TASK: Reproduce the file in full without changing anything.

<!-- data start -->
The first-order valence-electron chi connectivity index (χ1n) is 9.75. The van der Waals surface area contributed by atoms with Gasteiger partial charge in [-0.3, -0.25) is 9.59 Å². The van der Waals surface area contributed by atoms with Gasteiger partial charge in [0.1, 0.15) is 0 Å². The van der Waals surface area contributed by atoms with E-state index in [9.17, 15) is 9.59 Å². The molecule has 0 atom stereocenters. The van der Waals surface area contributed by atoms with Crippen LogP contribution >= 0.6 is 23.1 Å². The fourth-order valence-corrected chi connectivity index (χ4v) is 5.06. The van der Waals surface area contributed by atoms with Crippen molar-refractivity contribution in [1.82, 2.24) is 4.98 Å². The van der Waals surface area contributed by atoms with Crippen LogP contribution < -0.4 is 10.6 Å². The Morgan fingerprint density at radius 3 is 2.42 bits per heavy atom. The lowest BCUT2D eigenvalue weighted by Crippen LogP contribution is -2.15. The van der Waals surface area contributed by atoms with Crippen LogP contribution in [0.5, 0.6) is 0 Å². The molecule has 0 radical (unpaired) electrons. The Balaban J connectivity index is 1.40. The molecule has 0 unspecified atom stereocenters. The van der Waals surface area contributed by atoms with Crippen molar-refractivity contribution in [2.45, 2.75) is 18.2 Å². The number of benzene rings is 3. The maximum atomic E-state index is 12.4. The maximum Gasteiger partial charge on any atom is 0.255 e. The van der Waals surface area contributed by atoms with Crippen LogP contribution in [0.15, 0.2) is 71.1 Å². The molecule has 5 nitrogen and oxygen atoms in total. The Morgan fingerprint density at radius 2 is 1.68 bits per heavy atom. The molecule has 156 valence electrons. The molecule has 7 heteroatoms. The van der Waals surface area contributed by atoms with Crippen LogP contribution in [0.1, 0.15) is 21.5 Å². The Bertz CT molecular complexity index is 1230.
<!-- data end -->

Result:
The first-order valence-electron chi connectivity index (χ1n) is 9.75. The van der Waals surface area contributed by atoms with Gasteiger partial charge in [-0.3, -0.25) is 9.59 Å². The van der Waals surface area contributed by atoms with Gasteiger partial charge in [0.1, 0.15) is 0 Å². The van der Waals surface area contributed by atoms with E-state index in [9.17, 15) is 9.59 Å². The molecule has 0 atom stereocenters. The van der Waals surface area contributed by atoms with Crippen LogP contribution >= 0.6 is 23.1 Å². The fourth-order valence-corrected chi connectivity index (χ4v) is 5.06. The van der Waals surface area contributed by atoms with Crippen molar-refractivity contribution in [1.82, 2.24) is 4.98 Å². The van der Waals surface area contributed by atoms with Crippen LogP contribution < -0.4 is 10.6 Å². The Morgan fingerprint density at radius 3 is 2.42 bits per heavy atom. The lowest BCUT2D eigenvalue weighted by Crippen LogP contribution is -2.15. The van der Waals surface area contributed by atoms with Crippen LogP contribution in [0.5, 0.6) is 0 Å². The molecule has 0 radical (unpaired) electrons. The Balaban J connectivity index is 1.40. The molecule has 0 unspecified atom stereocenters. The van der Waals surface area contributed by atoms with Crippen molar-refractivity contribution in [2.45, 2.75) is 18.2 Å². The number of benzene rings is 3. The maximum atomic E-state index is 12.4. The maximum Gasteiger partial charge on any atom is 0.255 e. The van der Waals surface area contributed by atoms with Crippen LogP contribution in [0.15, 0.2) is 71.1 Å². The molecule has 5 nitrogen and oxygen atoms in total. The Morgan fingerprint density at radius 2 is 1.68 bits per heavy atom. The molecule has 156 valence electrons. The molecule has 7 heteroatoms. The van der Waals surface area contributed by atoms with Crippen LogP contribution in [0.1, 0.15) is 21.5 Å². The Bertz CT molecular complexity index is 1230.